Roche (SIX: RO, ROG; OTCQX: RHHBY) announced today that a Phase III study of Avastin (bevacizumab) in combination with a range of chemotherapies met its primary endpoint of increasing the time women with previously treated advanced HER2 negative breast cancer lived without the disease getting worse (progression-free survival or PFS) compared to chemotherapy alone. In the RIBBON-2 study, investigators chose the type of chemotherapy used in combination with Avastin and the chemotherapies were assessed together in the primary endpoint analysis. No new Avastin safety signals were observed in the study. Data from the study will be submitted for presentation at a future medical meeting.
“This is good news for women with advanced breast cancer as nearly all women require additional therapy after their initial treatment,” said William M. Burns, CEO of Roche’s Pharmaceuticals Division. “RIBBON-2 is the first phase III study to show that Avastin may also offer benefits in the second-line setting, and we look forward to sharing the data with healthcare authorities around the world.”
In March 2007, Avastin was approved in Europe for the first-line treatment of patients with advanced breast cancer, in combination with paclitaxel. The European licence was recently extended in July 2009 to allow combination with another commonly used taxane based chemotherapy called docetaxel. Avastin was also approved in combination with paclitaxel in the US in February 2008 under the Food and Drug Administration’s (FDA) accelerated approval programme, which allows provisional approval of medicines for cancer or other life-threatening diseases.
Despite the treatment improvements that have already been made, breast cancer continues to be the leading cause of cancer death in women under age of 55. More than one million women are diagnosed with breast cancer each year, this leading to over 500,000 deaths from the disease worldwide.1,2
About RIBBON-2 (AVF3693g)
RIBBON-2 is an international, multicentre, randomised, double-blind, placebo-controlled clinical study that enrolled 684 patients with previously treated metastatic HER2-negative breast cancer. The trial evaluated the addition of either Avastin or placebo to an investigator’s choice of chemotherapy. The following chemotherapy regimens were used in the study:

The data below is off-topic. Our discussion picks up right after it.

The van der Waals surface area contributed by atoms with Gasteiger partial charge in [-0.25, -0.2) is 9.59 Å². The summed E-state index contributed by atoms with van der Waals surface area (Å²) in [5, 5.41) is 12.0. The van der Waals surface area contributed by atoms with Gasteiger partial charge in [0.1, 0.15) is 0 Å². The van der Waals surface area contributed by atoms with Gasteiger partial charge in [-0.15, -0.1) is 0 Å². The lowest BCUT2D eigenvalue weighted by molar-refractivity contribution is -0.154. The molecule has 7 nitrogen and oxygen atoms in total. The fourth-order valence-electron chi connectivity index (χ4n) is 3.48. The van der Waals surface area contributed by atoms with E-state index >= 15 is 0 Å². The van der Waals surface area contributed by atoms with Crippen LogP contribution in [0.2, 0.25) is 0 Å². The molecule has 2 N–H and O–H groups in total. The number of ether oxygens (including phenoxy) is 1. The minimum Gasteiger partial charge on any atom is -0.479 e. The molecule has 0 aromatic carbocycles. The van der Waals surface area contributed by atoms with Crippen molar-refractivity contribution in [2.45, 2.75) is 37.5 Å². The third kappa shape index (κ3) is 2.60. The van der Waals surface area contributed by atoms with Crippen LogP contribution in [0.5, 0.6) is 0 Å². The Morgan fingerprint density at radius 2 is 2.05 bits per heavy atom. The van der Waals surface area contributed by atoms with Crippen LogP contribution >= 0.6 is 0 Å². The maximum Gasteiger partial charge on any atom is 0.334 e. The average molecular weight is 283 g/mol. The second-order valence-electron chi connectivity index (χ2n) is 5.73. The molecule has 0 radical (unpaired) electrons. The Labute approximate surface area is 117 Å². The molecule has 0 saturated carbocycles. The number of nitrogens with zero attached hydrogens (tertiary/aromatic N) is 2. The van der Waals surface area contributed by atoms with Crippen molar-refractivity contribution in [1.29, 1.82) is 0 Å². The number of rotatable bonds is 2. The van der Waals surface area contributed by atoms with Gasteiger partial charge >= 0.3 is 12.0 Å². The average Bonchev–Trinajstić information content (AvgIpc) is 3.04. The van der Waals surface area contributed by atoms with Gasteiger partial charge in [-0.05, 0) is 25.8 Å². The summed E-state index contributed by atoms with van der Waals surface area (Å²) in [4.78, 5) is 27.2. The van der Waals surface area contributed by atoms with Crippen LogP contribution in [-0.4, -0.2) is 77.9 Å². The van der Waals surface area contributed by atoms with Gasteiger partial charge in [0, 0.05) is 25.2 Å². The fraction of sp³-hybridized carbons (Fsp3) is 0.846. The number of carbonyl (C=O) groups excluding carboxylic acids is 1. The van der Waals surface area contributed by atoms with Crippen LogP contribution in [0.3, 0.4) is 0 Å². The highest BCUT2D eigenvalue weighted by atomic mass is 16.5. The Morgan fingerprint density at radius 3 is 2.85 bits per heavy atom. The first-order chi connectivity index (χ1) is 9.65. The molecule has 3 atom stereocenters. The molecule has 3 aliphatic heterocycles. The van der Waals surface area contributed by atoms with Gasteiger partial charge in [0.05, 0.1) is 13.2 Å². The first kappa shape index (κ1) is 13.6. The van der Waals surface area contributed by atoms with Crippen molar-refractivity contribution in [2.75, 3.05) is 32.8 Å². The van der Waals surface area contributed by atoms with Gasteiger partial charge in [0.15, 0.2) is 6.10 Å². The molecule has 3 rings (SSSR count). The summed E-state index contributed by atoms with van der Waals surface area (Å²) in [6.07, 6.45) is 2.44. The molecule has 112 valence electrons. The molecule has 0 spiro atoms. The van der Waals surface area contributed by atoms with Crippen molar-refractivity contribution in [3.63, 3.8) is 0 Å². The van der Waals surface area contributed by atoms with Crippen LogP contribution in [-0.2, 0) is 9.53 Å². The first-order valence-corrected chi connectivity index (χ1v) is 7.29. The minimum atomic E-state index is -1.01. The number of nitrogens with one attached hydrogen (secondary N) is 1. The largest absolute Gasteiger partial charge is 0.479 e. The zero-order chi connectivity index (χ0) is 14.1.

- Taxanes: paclitaxel, protein-bound paclitaxel or docetaxel
The primary endpoint of the study was PFS. PFS was defined as the time from randomisation to disease progression or death as assessed by the treating physicians in the study (investigator-assessed). Secondary endpoints included objective response rate, one-year survival rate, overall survival, PFS assessment by chemotherapy type and safety.
Avastin is an antibody that specifically binds and blocks VEGF (vascular endothelial growth factor). VEGF is the key driver of tumour angiogenesis – an essential process of development and maintenance of blood vessels which is required for a tumour to grow and to spread (metastasize) to other parts of the body. Avastin’s precise mode of action helps control tumour growth and metastases with only a limited impact on side effects of chemotherapy.
Avastin has proven survival benefits across multiple tumour types. Avastin is approved in Europe for the treatment of the advanced stages of four common types of cancer: colorectal cancer, breast cancer, non-small cell lung cancer (NSCLC) and kidney cancer. These types of cancer collectively cause over 2.5 million deaths each year.3,4,5 In the US, Avastin was the first anti-angiogenesis therapy approved by the FDA and is now approved for the treatment of five tumour types: colorectal cancer, non-small cell lung cancer, breast cancer, brain (glioblastoma) and kidney (renal cell carcinoma).
More than 500,000 patients have been treated with Avastin so far. A comprehensive clinical programme with over 450 clinical trials is investigating the use of Avastin in various tumour types (including colorectal, breast, non-small cell lung, brain, gastric, ovarian, prostate and others) and different settings (advanced or early stage disease).
Headquartered in Basel, Switzerland, Roche is a leader in research-focused healthcare with combined strengths in pharmaceuticals and diagnostics. Roche is the world’s largest biotech company with truly differentiated medicines in oncology, virology, inflammation, metabolism and CNS. Roche is also the world leader in in-vitro diagnostics, tissue-based cancer diagnostics and a pioneer in diabetes management. Roche’s personalised healthcare strategy aims at providing medicines and diagnostic tools that enable tangible improvements in the health, quality of life and survival of patients.
In 2008, Roche had over 80’000 employees worldwide and invested almost 9 billion Swiss francs in R&D.
The Group posted sales of 45.6 billion Swiss francs. Genentech, United States, is a wholly owned member of the Roche Group. Roche has a majority stake in Chugai Pharmaceutical, Japan. For more information: www.roche.com.
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1. Boyle P et al. World Cancer Report 2008 IARCPress, Lyon, 2008
2. Ferlay J et al. GLOBOCAN 2002: Cancer Incidence, Mortality and Prevalence Worldwide IARC CancerBase No. 5. version 2.0, IARCPress, Lyon, 2004
3. Garcia M et al. Global Cancer Facts & Figures. Atlanta, GA: American Cancer Society, 2007
4. WHO Cancer Factsheet N°297 – updated July 2008. Last accessed 24 March 2009 at http://www.who.int/mediacentre/factsheets/fs297/en/index.html.
5. Parkin DM et al. CA Cancer J Clin 2005; 55: 74-108